Jacob Holdt’s American Pictures.

A burning cross is just one of many searing images in Jacob Holdt's American Pictures.

A burning cross is just one of many searing images in Jacob Holdt’s American Pictures.

Headlines about the brutal economy are plastered everywhere these days.

From outrage at multiple bailout recipient AIG’s initial decision to award executive bonuses to the monthly accounting of job losses to advice about how to weather the storm, the issue is dominating news coverage and public conversation.

Many people have commented how this recession differs from others both in its severity and in its impact on middle class Americans.  Whereas previous downturns had primarily affected people at the bottom of the economic ladder, this shakeout has had much broader consequences for people of all classes.

In the early 1970s, Jacob Holdt, a young Dane with long, flowing brown hair and a braided beard, came to the United States.

During the next five years he hitchhiked across the United States.  Living as a self-described vagabond, he stayed wherever he could and sold his blood plasma to take pictures to record his journey.

In all, he spent $40, or $8 per year.

American Pictures, a searing , stimulating and somewhat flawed look at the United States in the mid-70s, is the result.

American Pictures is a complement to the hours long multi-media show Holdt has presented thousands of times on American campuses.  The project combines Holdt’s pictures, music from Jimmy Cliff, Aretha Franklin and Holly Near, among others, and his words.

Holdt’s essential contention is that, more than a century after the Emancipation Proclamation, America is still a master-slave society, with whites retaining their dominant role and black people still being confined to sub-human conditions.

The images have tremendous power.

Holdt shows the simultaneous suffering of black people and simultaneous enormous wealth of many whites – wealth that in many cases comes as a direct result of black people’s labor.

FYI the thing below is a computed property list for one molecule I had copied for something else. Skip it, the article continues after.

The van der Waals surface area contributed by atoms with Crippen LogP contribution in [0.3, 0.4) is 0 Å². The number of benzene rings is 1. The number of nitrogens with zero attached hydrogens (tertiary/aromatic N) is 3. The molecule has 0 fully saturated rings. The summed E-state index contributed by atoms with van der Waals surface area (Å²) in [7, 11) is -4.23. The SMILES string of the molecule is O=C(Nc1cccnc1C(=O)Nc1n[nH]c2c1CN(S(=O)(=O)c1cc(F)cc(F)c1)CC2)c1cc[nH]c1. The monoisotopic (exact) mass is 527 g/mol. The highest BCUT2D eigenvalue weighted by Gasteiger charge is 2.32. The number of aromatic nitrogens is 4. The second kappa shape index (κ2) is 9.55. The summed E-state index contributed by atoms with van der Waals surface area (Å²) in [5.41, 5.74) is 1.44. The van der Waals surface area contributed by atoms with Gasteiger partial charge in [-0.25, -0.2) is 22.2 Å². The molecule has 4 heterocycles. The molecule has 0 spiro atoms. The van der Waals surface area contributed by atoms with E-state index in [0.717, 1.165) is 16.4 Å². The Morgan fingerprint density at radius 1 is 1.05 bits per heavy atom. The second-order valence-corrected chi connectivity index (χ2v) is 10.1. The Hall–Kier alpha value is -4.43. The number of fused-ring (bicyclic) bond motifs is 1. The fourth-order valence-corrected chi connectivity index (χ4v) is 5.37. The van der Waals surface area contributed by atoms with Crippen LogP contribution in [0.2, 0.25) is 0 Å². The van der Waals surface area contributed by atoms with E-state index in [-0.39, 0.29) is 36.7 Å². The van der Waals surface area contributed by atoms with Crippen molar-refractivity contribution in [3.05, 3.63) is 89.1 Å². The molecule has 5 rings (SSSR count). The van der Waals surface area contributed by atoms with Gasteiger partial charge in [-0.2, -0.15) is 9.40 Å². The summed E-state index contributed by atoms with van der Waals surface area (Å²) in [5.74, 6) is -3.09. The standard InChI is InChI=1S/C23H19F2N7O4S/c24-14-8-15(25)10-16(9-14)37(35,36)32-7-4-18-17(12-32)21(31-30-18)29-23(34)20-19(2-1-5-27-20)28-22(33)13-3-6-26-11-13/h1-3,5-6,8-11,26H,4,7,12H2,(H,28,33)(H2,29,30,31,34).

He shows wrenching pictures of black people picking cotton, of runny-nosed children, of junkies shooting up to dull their pain, and of families living in utterly ramshackle homes.

His interview subjects include a former slave, people who are so poor they literally must eat dirt, southern white racists and, for just a minute, Julie Nixon, daughter of President Richard Nixon.

The book’s text is a combination of letter excerpts that accompany the images and essays that advance Holdt’s thesis.

He repeatedly has strong words for white liberals who espouse different values than their conservative or more overtly racist counterparts, but who benefit from the system and do nothing substantial to change it.

Despite all the oppression endured by black people, Holdt also shows the resilience, love and tenderness that exist among and between many in the community.

He tries to maintain an openness toward wealthy people and does spend time with some of America’s most prominent families like the Kennedys and Rockefellers.

While the book and multi-media show are dominated by images of African-Americans, Holdt does have some material about the 1973 struggle by the American Indian Movement at Wounded Knee, which he describes as a partial victory.

American Pictures has multiple strong points.